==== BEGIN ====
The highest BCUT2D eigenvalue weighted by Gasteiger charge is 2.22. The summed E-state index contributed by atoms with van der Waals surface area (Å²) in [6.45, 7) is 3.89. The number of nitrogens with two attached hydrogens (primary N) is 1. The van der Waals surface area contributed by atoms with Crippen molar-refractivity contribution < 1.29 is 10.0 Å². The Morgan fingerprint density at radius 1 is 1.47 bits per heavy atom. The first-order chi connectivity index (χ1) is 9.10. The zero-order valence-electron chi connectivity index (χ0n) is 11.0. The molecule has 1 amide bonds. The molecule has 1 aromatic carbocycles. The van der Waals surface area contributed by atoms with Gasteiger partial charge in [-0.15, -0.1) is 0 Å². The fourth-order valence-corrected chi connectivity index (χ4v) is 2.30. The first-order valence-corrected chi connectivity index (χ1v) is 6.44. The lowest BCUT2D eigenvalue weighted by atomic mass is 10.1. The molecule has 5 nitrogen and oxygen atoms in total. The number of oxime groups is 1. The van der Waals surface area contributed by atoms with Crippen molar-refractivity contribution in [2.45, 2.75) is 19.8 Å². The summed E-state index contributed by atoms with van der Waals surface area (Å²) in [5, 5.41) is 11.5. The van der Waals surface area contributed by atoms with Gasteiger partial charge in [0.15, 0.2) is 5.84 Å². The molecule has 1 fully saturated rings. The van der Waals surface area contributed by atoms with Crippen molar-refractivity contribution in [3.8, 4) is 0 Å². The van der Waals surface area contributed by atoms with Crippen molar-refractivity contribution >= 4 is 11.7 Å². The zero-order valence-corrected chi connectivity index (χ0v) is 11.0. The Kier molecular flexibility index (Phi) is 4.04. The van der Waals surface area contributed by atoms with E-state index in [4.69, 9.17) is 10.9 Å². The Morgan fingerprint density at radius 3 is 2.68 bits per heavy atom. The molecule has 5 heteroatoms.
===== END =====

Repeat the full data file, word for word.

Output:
The highest BCUT2D eigenvalue weighted by Gasteiger charge is 2.22. The summed E-state index contributed by atoms with van der Waals surface area (Å²) in [6.45, 7) is 3.89. The number of nitrogens with two attached hydrogens (primary N) is 1. The van der Waals surface area contributed by atoms with Crippen molar-refractivity contribution < 1.29 is 10.0 Å². The Morgan fingerprint density at radius 1 is 1.47 bits per heavy atom. The first-order chi connectivity index (χ1) is 9.10. The zero-order valence-electron chi connectivity index (χ0n) is 11.0. The molecule has 1 amide bonds. The molecule has 1 aromatic carbocycles. The van der Waals surface area contributed by atoms with Gasteiger partial charge in [-0.15, -0.1) is 0 Å². The fourth-order valence-corrected chi connectivity index (χ4v) is 2.30. The first-order valence-corrected chi connectivity index (χ1v) is 6.44. The lowest BCUT2D eigenvalue weighted by atomic mass is 10.1. The molecule has 5 nitrogen and oxygen atoms in total. The number of oxime groups is 1. The van der Waals surface area contributed by atoms with Crippen molar-refractivity contribution in [2.45, 2.75) is 19.8 Å². The summed E-state index contributed by atoms with van der Waals surface area (Å²) in [5, 5.41) is 11.5. The van der Waals surface area contributed by atoms with Gasteiger partial charge in [0.15, 0.2) is 5.84 Å². The molecule has 1 fully saturated rings. The van der Waals surface area contributed by atoms with Crippen molar-refractivity contribution in [3.8, 4) is 0 Å². The van der Waals surface area contributed by atoms with Crippen molar-refractivity contribution >= 4 is 11.7 Å². The zero-order valence-corrected chi connectivity index (χ0v) is 11.0. The Kier molecular flexibility index (Phi) is 4.04. The van der Waals surface area contributed by atoms with E-state index in [4.69, 9.17) is 10.9 Å². The Morgan fingerprint density at radius 3 is 2.68 bits per heavy atom. The molecule has 5 heteroatoms.